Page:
Before putting your older loved one in an assisted living community, you may want to take care of them at home for as long as possible. As long as you’re up for the work and willing to be patient, it’s something that can work for everyone involved. However, it’s important that you have the right tips on hand.
Since it can be incredibly emotionally trying and physically demanding, it’s important that you know what you’re up against. If you’re caring for an older family member, here are some of the best tips to help you along the way.
Get an Assessment
A lot of good intentioned family members may go into a situation like this assuming that they know what they’re in for caring for a senior citizen. However, you may not realize just how much work is required of you to keep your loved one healthy.
In order to know exactly how much care is required, you should get an assessment done by a medical professional. They’ll be able to tell you exactly what their medical conditions are and what you’ll need to do to keep them safe. You should know what medications are required of them and anything that should be a part of their schedule, like going for a daily walk.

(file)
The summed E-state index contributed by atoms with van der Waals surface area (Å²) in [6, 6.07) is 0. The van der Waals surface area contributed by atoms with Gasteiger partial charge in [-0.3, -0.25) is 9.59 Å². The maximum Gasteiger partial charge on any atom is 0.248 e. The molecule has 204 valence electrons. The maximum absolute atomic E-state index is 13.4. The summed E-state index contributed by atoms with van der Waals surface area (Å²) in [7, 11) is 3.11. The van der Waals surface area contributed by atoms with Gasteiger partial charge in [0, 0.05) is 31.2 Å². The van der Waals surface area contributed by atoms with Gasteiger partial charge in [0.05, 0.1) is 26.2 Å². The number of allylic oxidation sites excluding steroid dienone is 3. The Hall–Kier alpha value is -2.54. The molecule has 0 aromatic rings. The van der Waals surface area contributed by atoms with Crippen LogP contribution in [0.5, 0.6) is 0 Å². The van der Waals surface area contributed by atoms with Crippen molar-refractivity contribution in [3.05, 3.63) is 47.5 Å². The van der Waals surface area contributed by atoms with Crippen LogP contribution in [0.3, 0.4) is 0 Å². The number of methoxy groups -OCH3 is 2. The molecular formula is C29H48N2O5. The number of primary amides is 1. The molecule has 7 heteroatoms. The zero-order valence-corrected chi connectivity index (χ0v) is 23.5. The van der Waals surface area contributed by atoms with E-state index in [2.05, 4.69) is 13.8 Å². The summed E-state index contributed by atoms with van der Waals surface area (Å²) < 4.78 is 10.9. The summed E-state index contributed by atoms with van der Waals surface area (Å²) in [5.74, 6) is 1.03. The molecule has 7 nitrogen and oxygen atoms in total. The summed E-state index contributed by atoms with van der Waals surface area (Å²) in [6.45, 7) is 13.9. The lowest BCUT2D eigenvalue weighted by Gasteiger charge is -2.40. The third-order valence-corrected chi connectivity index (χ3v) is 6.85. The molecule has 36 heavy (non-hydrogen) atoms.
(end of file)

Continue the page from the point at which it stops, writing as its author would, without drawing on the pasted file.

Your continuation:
Create a List
It helps to have a list of everything you need to do throughout the week. A checklist helps keep you on track and can help your family members cooperate as well. Sometimes older folks may be stubborn when accepting help.
A list helps everyone stay on track. Ideally, your list should have the times of week and day that each thing should be done. If you treat it like a job, it will be much easier to do.
If you have a full-time job and a family of your own, it may be challenging to do it all alone. It’s important that you ask for help if you need it. You may ask another family member to give you a hand or even hire a caregiver. Remember, asking for help doesn’t mean you’ve failed— it simply means that you’re not too proud to ask for help when you need it.
Caregivers are some of the most likely people to experience emotional burnouts. Asking for help is looking out for yourself and your loved ones’ best interests.
Cut Costs Where Possible
Taking care of an older family member may be an extra expense for you. Try to cut costs as much as possible by looking into government programs or asking other family members to help participate with your loved ones’ costs. You shouldn’t have to take on all of the financial pressure alone. Make sure that you get help where you need it.